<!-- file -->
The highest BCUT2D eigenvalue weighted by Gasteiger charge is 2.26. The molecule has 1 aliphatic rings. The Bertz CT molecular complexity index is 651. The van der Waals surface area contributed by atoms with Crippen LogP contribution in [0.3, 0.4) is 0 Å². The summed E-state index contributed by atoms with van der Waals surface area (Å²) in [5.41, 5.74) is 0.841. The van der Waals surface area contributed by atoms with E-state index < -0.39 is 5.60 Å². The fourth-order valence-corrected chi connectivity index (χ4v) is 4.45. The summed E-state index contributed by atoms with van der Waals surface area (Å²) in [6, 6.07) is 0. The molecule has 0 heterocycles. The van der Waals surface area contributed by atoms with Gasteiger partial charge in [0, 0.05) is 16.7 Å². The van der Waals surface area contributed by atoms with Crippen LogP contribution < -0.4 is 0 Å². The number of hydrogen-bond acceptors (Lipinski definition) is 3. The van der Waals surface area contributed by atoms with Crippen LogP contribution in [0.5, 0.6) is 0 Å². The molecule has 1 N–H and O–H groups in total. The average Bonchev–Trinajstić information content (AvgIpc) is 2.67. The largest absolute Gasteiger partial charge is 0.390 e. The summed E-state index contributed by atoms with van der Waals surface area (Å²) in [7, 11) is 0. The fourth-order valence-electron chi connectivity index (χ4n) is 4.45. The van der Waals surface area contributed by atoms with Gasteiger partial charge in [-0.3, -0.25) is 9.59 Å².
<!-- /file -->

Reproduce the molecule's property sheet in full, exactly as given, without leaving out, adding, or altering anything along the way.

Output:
The highest BCUT2D eigenvalue weighted by Gasteiger charge is 2.26. The molecule has 1 aliphatic rings. The Bertz CT molecular complexity index is 651. The van der Waals surface area contributed by atoms with Crippen LogP contribution in [0.3, 0.4) is 0 Å². The summed E-state index contributed by atoms with van der Waals surface area (Å²) in [5.41, 5.74) is 0.841. The van der Waals surface area contributed by atoms with E-state index < -0.39 is 5.60 Å². The fourth-order valence-corrected chi connectivity index (χ4v) is 4.45. The summed E-state index contributed by atoms with van der Waals surface area (Å²) in [6, 6.07) is 0. The molecule has 0 heterocycles. The van der Waals surface area contributed by atoms with Gasteiger partial charge in [0, 0.05) is 16.7 Å². The van der Waals surface area contributed by atoms with Crippen LogP contribution < -0.4 is 0 Å². The number of hydrogen-bond acceptors (Lipinski definition) is 3. The van der Waals surface area contributed by atoms with Crippen LogP contribution in [0.5, 0.6) is 0 Å². The molecule has 1 N–H and O–H groups in total. The average Bonchev–Trinajstić information content (AvgIpc) is 2.67. The largest absolute Gasteiger partial charge is 0.390 e. The summed E-state index contributed by atoms with van der Waals surface area (Å²) in [7, 11) is 0. The fourth-order valence-electron chi connectivity index (χ4n) is 4.45. The van der Waals surface area contributed by atoms with Gasteiger partial charge in [-0.3, -0.25) is 9.59 Å².